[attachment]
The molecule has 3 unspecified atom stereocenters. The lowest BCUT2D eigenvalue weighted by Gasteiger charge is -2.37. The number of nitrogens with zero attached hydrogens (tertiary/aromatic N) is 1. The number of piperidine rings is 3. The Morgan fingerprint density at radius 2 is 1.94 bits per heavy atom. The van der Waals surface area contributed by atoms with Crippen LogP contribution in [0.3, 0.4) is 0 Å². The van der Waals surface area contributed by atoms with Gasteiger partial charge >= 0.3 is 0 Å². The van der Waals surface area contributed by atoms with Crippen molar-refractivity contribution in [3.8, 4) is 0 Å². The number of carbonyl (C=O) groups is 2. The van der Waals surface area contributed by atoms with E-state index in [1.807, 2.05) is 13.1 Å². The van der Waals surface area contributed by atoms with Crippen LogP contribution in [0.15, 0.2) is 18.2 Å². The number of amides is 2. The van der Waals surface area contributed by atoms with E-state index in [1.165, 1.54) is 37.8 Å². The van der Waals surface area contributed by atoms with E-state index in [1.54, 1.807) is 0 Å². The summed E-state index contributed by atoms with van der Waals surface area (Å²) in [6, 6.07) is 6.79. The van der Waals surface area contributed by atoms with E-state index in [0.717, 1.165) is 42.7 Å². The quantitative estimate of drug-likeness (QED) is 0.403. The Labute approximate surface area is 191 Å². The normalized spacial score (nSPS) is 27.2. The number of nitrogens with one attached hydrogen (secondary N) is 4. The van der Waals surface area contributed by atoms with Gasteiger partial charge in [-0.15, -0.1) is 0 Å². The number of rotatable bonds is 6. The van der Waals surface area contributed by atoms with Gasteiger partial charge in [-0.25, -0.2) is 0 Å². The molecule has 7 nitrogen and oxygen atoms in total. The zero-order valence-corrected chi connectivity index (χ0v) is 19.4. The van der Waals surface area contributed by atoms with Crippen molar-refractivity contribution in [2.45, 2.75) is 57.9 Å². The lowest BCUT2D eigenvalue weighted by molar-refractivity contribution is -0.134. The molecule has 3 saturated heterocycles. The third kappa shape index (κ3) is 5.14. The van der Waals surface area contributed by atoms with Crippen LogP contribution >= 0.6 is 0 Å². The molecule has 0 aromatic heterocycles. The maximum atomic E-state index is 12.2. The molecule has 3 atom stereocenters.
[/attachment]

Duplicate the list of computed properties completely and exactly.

The molecule has 3 unspecified atom stereocenters. The lowest BCUT2D eigenvalue weighted by Gasteiger charge is -2.37. The number of nitrogens with zero attached hydrogens (tertiary/aromatic N) is 1. The number of piperidine rings is 3. The Morgan fingerprint density at radius 2 is 1.94 bits per heavy atom. The van der Waals surface area contributed by atoms with Crippen LogP contribution in [0.3, 0.4) is 0 Å². The van der Waals surface area contributed by atoms with Gasteiger partial charge >= 0.3 is 0 Å². The van der Waals surface area contributed by atoms with Crippen molar-refractivity contribution in [3.8, 4) is 0 Å². The number of carbonyl (C=O) groups is 2. The van der Waals surface area contributed by atoms with E-state index in [1.807, 2.05) is 13.1 Å². The van der Waals surface area contributed by atoms with Crippen LogP contribution in [0.15, 0.2) is 18.2 Å². The number of amides is 2. The van der Waals surface area contributed by atoms with E-state index in [1.165, 1.54) is 37.8 Å². The van der Waals surface area contributed by atoms with E-state index in [1.54, 1.807) is 0 Å². The summed E-state index contributed by atoms with van der Waals surface area (Å²) in [6, 6.07) is 6.79. The van der Waals surface area contributed by atoms with E-state index in [0.717, 1.165) is 42.7 Å². The quantitative estimate of drug-likeness (QED) is 0.403. The Labute approximate surface area is 191 Å². The normalized spacial score (nSPS) is 27.2. The number of nitrogens with one attached hydrogen (secondary N) is 4. The van der Waals surface area contributed by atoms with Gasteiger partial charge in [-0.15, -0.1) is 0 Å². The number of rotatable bonds is 6. The van der Waals surface area contributed by atoms with Gasteiger partial charge in [-0.25, -0.2) is 0 Å². The molecule has 7 nitrogen and oxygen atoms in total. The zero-order valence-corrected chi connectivity index (χ0v) is 19.4. The van der Waals surface area contributed by atoms with Crippen molar-refractivity contribution in [2.45, 2.75) is 57.9 Å². The lowest BCUT2D eigenvalue weighted by molar-refractivity contribution is -0.134. The molecule has 3 saturated heterocycles. The third kappa shape index (κ3) is 5.14. The van der Waals surface area contributed by atoms with Crippen LogP contribution >= 0.6 is 0 Å². The molecule has 0 aromatic heterocycles. The maximum atomic E-state index is 12.2. The molecule has 3 atom stereocenters.